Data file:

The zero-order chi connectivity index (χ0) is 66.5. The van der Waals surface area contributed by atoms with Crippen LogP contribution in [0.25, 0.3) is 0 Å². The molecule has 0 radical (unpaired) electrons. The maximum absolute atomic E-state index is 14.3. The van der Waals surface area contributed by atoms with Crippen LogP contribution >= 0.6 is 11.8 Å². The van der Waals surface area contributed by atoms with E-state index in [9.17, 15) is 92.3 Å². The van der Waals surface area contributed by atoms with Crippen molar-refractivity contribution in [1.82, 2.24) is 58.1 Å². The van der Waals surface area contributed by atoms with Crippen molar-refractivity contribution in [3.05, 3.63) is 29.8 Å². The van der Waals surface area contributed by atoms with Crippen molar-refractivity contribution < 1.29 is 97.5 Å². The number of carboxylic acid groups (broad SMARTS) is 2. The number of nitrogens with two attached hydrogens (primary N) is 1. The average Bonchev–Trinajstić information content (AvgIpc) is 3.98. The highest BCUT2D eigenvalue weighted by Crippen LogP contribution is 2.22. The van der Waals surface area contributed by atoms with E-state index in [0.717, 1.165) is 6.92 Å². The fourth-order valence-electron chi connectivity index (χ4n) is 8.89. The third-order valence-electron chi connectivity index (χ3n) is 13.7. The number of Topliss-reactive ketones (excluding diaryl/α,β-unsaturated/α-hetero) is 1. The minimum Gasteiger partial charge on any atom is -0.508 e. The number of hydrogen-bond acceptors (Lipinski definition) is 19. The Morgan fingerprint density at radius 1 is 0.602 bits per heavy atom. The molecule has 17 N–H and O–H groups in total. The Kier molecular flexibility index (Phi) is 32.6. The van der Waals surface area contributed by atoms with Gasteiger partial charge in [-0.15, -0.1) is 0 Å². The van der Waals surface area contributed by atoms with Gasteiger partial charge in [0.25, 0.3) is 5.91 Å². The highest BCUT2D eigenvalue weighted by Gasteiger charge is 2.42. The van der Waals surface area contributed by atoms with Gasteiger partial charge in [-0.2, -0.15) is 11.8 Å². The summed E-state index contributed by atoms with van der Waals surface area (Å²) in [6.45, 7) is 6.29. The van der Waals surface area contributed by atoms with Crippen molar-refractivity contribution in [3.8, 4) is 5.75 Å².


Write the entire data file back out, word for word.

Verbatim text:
The zero-order chi connectivity index (χ0) is 66.5. The van der Waals surface area contributed by atoms with Crippen LogP contribution in [0.25, 0.3) is 0 Å². The molecule has 0 radical (unpaired) electrons. The maximum absolute atomic E-state index is 14.3. The van der Waals surface area contributed by atoms with Crippen LogP contribution >= 0.6 is 11.8 Å². The van der Waals surface area contributed by atoms with E-state index in [9.17, 15) is 92.3 Å². The van der Waals surface area contributed by atoms with Crippen molar-refractivity contribution in [1.82, 2.24) is 58.1 Å². The van der Waals surface area contributed by atoms with Crippen molar-refractivity contribution in [3.05, 3.63) is 29.8 Å². The van der Waals surface area contributed by atoms with Crippen molar-refractivity contribution < 1.29 is 97.5 Å². The number of carboxylic acid groups (broad SMARTS) is 2. The number of nitrogens with two attached hydrogens (primary N) is 1. The average Bonchev–Trinajstić information content (AvgIpc) is 3.98. The highest BCUT2D eigenvalue weighted by Crippen LogP contribution is 2.22. The van der Waals surface area contributed by atoms with E-state index in [0.717, 1.165) is 6.92 Å². The fourth-order valence-electron chi connectivity index (χ4n) is 8.89. The third-order valence-electron chi connectivity index (χ3n) is 13.7. The number of Topliss-reactive ketones (excluding diaryl/α,β-unsaturated/α-hetero) is 1. The minimum Gasteiger partial charge on any atom is -0.508 e. The number of hydrogen-bond acceptors (Lipinski definition) is 19. The Morgan fingerprint density at radius 1 is 0.602 bits per heavy atom. The molecule has 17 N–H and O–H groups in total. The Kier molecular flexibility index (Phi) is 32.6. The van der Waals surface area contributed by atoms with Gasteiger partial charge in [-0.15, -0.1) is 0 Å². The van der Waals surface area contributed by atoms with Gasteiger partial charge in [0.25, 0.3) is 5.91 Å². The highest BCUT2D eigenvalue weighted by Gasteiger charge is 2.42. The van der Waals surface area contributed by atoms with Gasteiger partial charge in [-0.2, -0.15) is 11.8 Å². The summed E-state index contributed by atoms with van der Waals surface area (Å²) in [6.45, 7) is 6.29. The van der Waals surface area contributed by atoms with Crippen molar-refractivity contribution in [3.8, 4) is 5.75 Å².